Does the IRS Care About Low Dollar Tax Fraud?

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Many people think they’re too small for the IRS to care about. There is some truth to that, but there are some risks you may not be aware of.

Who does the IRS audit?

The IRS tries to go after the most taxes owed. If one person owes $1 million and another owes $100, the government can make more money by going after the $1 million tax debt.

But doesn’t the IRS audit poor families the most? That’s true. The IRS does audit certain low-income tax payers at a higher rate.

The IRS doesn’t just look at the taxes owed but the cost. The cost to collect $100 owed on a simple tax return might be printing a letter, using a discounted stamp, and 15 minutes of an IRS agent’s time. When the IRS goes up against a big corporation, its lawyers and accountants might spend hundreds of hours and still potentially lose against the corporation’s lawyers in court.

So it’s not correct to say the IRS doesn’t care about low-dollar tax fraud or that it’s not worth them pursuing. This is especially true once you know how the IRS finds out about low-dollar tax fraud.

How does the IRS find out about low dollar tax fraud?

The IRS might know more about you than you think.

The biggest way the IRS catches unreported income is through 1099s. That’s why they’ve added Form 1099-K to monitor online transactions and recently reduced the reporting limit for that form.

If your income isn’t on a 1099, it does become harder for them to track. But if someone claims your income as a business expense, the IRS might notice you never reported it when checking their expenses. The IRS can also request your bank statements and other information in an audit.

The IRS can also cross reference against other tax data or government databases. For example, when you claim the Earned Income Tax Credit with dependents, the IRS can check their Social Security Numbers to see if they exist.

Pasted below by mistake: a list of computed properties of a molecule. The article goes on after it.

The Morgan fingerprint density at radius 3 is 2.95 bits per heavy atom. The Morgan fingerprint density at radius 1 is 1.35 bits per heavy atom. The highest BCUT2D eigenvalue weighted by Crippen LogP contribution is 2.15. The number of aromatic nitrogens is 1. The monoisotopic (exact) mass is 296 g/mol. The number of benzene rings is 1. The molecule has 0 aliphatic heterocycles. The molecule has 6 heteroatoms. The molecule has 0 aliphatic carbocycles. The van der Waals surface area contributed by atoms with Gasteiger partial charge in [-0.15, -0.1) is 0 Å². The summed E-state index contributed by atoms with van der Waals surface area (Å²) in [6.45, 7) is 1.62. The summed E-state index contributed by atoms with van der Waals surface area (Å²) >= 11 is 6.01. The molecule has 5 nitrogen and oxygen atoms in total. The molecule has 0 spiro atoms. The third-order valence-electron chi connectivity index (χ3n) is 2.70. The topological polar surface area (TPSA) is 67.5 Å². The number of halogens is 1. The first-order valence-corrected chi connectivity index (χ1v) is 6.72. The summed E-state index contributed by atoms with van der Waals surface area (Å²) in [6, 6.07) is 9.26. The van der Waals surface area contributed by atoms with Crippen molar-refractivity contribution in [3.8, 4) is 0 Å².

Another thing that can trigger an IRS audit is if your tax return is mathematically unusual. The IRS knows the average income and deductions for individuals and businesses in certain situations. If you’re in a business that usually has an 80% profit margin and claim yours was 40%, the IRS might take a closer look to find out why.

What does the IRS do about small tax fraud?

When the IRS notices someone underreported their taxes, they’ll usually send a CP2000 notice or similar tax notice. The notice might say one of two things:

  • We think you calculated your taxes incorrectly owe more. Please pay or provide more information. This is most common.
  • We’re auditing you. Please provide your documents by mail or come to our office.

For many people, the resulting tax penalties will be the end of it. The IRS gets paid and hopes the penalties are enough punishment to keep you from doing it again.

However, there is technically no minimum amount to get prosecuted for tax fraud. While the IRS does tend to only prosecute bigger cases because of the resources prosecution takes, any tax fraud could lead to potential criminal charges and jail time.

Can you get in trouble with the IRS for small mistakes?

The IRS doesn’t treat mistakes the same as fraud. There is no such thing as accidental tax fraud, so honest mistakes won’t get you charged with a crime.

What everyone has to worry about is IRS interest and penalties. You don’t want to get a letter saying you owe a few hundred or few thousand dollars from two or three years ago plus an even larger amount in interest and penalties.

In addition, if the IRS believes you aren’t making a reasonable effort to do your taxes properly, they might charge additional penalties or think you’re attempting tax fraud.

Conclusion

If you don’t do your taxes properly because you think you’re too small and the IRS doesn’t care about low-dollar tax fraud, you might be on track to get in serious trouble. If you make an honest mistake, you’ll have to pay for it, but it’s not the end of the world.

If you do think the IRS might be investingating you for tax fraud, keep in mind that this is a potential criminal charge. Contact a tax attorney as soon as possible.

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